Designed by the engineer Leonard Pearce and refined by the architect Sir Giles Gilbert Scott, Battersea Power is one of the great landmarks of industrial London. As part of Open House London 2013, the derelict station was opened to the public. Construction work is set to begin later this year, so it was my last chance to see the station up close. After queuing for 3 hours I finally made it onto the site – it was well worth the wait!
First I passed the jetty, where coal was delivered via boats on the Thames; here the station’s two rusty cranes remain almost intact. As I approached the station, the incredible scale of the construction seemed at odds with the intricacy of its brickwork. Banding to the brick base of each chimney slims down the massive towers lending the riverside façade a dramatic vertical emphasis, and a cathedral-like quality. From each of the four dark brick towers, bright concrete chimneys rise like great Doric columns – earning the station its reputation as a Temple of Power.
The print (above) by Charles Potter, produced in 1936, shows the first stage in the development of the power station, before the addition of its second great hall and paired chimneys. ‘B’ station was not completed until much later, in 1953. Between each pair of chimneys lie the long boiler houses, with lower turbine halls to each side. The turbine halls recede from the front and rear elevation further enforcing the verticality of the chimney towers, while adding breadth and solidity to the composition. This massy impression is only skin-deep, as the building was actually constructed using a modern steel frame, much of which is now visible in the crumbing interior.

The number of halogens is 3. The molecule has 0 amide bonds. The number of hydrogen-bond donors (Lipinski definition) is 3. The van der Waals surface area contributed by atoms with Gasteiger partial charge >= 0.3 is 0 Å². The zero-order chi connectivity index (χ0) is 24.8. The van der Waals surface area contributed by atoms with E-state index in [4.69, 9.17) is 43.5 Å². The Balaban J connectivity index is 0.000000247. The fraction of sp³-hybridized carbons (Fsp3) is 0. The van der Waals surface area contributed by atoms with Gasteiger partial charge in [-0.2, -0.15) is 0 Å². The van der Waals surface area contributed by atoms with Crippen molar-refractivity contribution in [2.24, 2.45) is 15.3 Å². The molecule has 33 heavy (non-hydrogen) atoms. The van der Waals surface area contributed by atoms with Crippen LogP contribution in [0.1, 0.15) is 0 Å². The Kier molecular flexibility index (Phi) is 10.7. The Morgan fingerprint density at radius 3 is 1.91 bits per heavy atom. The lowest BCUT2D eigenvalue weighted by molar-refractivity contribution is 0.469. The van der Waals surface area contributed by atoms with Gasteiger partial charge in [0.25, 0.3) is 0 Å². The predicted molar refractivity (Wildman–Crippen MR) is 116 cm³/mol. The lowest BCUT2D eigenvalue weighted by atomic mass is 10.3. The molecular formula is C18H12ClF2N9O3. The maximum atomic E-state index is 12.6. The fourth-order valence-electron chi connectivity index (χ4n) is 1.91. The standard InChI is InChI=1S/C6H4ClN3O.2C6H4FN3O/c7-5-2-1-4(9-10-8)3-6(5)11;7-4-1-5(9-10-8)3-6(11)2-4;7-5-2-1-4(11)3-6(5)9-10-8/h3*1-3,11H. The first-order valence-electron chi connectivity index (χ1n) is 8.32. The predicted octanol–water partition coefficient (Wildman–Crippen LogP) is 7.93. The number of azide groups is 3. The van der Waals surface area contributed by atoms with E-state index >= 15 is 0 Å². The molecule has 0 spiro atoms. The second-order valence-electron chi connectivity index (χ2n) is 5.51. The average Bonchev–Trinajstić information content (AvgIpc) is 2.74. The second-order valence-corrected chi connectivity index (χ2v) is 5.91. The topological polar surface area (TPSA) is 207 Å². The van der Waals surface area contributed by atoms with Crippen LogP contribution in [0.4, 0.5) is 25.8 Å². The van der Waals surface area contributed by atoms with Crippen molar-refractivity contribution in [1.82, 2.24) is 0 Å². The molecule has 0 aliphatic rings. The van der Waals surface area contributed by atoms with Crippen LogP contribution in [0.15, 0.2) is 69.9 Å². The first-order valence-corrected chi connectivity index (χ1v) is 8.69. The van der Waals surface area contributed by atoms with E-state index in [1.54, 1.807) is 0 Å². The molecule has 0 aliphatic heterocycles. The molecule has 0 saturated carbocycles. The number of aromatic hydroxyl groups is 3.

In the picture below you can see the remains of the white marble tiles that clad the walls of ‘A’ station’s turbine hall. The murals are not originally, but relics from the station’s previous life as a film set. The lavish art-deco interiors that once filled this half of the station were not extended to the later phase, due to a lack of funds. Turbine hall ‘B’ was considerably less luxurious than its twin – but somehow the cheaper, and simpler glazed square tiles feel more fitting in the vast space.
It was a little depressing to view the plans to transform the station into a retail and leisure centre, surrounded by residential blocks in glass and steel. It is obvious that the form of these blocks is a direct representation of the planning restrictions – every scrap of saleable floor space will have been squeezed from the site. Sadly the designer’s have failed – perhaps intentionally – to form any meaningful relationship with the original structure or history of the site. While the view from the river will be preserved, only the reconstructed chimneys will be visible from the South. The glassy screen of residential blocks that are to surround the refurbished station will completely obscure views to the brick structure of the station.